Spring 2009

For Our Own Good: Central Virginia’s African American Civic and Social Groups
by Dianne Swann-Wright
Playful, wholesome, mystical, practical, vain, altruistic, exclusive, and welcoming—club membership among African Americans in Central Virginia was a complex, powerful, and productive force in both individual lives and the life of the community. The author, working with scores of volunteers from the Legacy Museum, has created a celebration of our need to belong.

The Oldest Photo of Lynchburg?
by Nancy B. Marion
If Lynch’s Ferry had a centerfold, what would it be? Flip to the middle to find out exactly what it takes to get us drooling around here.

Little Champions
by J. P. Vaughan, Jr.
This intimate, humorous tale takes readers on an “unimaginable quest” from the sandlot into the limelight. Leading the way are coaches with names like “Happy,” “Pop,” and “Pappy” who inspired the sons of mill workers to ignore the insults and focus on the game.

John Lee Pratt, Anonymous Philanthropist
by William F. Quillian, Jr.
What does a twentieth-century American mogul do to occupy himself in his golden years? His thoughts turn to women and biology—but not in the conventional sense. The author, president of Randolph-Macon Woman’s College from 1952-1978, describes what it’s like to hear the words “Mr. Pratt wants to see you.”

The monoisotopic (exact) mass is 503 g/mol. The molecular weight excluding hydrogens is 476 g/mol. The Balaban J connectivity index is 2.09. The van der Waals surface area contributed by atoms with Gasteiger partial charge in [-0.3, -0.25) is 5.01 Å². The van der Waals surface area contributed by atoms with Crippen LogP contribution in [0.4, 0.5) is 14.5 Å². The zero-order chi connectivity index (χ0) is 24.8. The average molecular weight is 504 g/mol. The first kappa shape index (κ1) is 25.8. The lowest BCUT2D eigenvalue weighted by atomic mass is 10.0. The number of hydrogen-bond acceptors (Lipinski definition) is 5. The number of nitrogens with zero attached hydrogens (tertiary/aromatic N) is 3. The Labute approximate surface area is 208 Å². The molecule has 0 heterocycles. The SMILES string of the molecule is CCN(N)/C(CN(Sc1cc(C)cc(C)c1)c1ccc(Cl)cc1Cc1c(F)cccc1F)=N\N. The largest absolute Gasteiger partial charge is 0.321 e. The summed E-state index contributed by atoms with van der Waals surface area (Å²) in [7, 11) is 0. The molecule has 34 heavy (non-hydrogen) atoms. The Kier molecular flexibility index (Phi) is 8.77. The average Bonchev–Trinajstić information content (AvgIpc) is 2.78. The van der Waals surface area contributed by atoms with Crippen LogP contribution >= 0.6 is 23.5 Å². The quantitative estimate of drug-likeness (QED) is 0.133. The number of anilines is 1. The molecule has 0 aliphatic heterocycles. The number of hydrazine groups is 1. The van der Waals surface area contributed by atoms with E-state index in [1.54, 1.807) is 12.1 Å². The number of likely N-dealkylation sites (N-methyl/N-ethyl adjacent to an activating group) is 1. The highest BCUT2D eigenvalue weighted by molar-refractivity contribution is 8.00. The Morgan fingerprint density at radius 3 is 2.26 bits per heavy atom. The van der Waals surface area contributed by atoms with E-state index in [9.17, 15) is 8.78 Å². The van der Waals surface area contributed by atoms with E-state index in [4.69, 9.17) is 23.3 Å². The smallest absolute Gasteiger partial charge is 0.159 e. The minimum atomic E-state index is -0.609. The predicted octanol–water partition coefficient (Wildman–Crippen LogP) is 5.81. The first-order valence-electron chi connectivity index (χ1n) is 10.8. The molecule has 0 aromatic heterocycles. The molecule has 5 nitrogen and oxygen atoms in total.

Elias Schewel
by Elliot Schewel
Elia Heend, a promising rabbinical student growing up in czarist Russia, literally goes beyond the Pale to become a household name in Virginia. The author pieces together the story of his grandfather’s journey from peddling door-to-door to a chain of forty stores.

A Salute to Jimmie Ray: a Madison Heights Icon
with an introduction by Charles Stinson
Many photographers like to draw lines around their commercial work, as opposed to their snapshots, as opposed to the artistic challenges they undertake in their spare time. The first is for pay, the second is for fun, and the last is “real”—a true expression of their passion and professionalism. But, as the author points out, in the end it is all a gift.

From The Editor

History in Brief

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